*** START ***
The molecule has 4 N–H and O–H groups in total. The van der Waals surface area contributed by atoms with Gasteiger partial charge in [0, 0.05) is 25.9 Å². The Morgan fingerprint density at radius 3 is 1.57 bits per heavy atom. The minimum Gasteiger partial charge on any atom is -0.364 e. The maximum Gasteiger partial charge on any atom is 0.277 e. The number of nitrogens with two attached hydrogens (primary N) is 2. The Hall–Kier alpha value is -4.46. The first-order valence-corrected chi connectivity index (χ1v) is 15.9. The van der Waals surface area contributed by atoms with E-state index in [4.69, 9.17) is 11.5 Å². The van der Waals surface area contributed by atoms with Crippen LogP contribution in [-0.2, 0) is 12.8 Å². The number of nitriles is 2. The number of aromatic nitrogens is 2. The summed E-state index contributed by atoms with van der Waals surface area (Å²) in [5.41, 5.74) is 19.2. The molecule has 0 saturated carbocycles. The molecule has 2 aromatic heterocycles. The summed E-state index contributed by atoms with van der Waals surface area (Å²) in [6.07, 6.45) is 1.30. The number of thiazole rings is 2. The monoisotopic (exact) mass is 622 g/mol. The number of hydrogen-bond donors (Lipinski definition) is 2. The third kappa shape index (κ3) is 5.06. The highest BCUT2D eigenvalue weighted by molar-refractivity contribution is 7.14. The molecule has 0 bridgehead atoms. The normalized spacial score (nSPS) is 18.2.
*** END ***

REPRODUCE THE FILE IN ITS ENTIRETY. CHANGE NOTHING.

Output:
The molecule has 4 N–H and O–H groups in total. The van der Waals surface area contributed by atoms with Gasteiger partial charge in [0, 0.05) is 25.9 Å². The Morgan fingerprint density at radius 3 is 1.57 bits per heavy atom. The minimum Gasteiger partial charge on any atom is -0.364 e. The maximum Gasteiger partial charge on any atom is 0.277 e. The number of nitrogens with two attached hydrogens (primary N) is 2. The Hall–Kier alpha value is -4.46. The first-order valence-corrected chi connectivity index (χ1v) is 15.9. The van der Waals surface area contributed by atoms with E-state index in [4.69, 9.17) is 11.5 Å². The van der Waals surface area contributed by atoms with Crippen LogP contribution in [-0.2, 0) is 12.8 Å². The number of nitriles is 2. The number of aromatic nitrogens is 2. The summed E-state index contributed by atoms with van der Waals surface area (Å²) in [5.41, 5.74) is 19.2. The molecule has 0 saturated carbocycles. The molecule has 2 aromatic heterocycles. The summed E-state index contributed by atoms with van der Waals surface area (Å²) in [6.07, 6.45) is 1.30. The number of thiazole rings is 2. The monoisotopic (exact) mass is 622 g/mol. The number of hydrogen-bond donors (Lipinski definition) is 2. The third kappa shape index (κ3) is 5.06. The highest BCUT2D eigenvalue weighted by molar-refractivity contribution is 7.14. The molecule has 0 bridgehead atoms. The normalized spacial score (nSPS) is 18.2.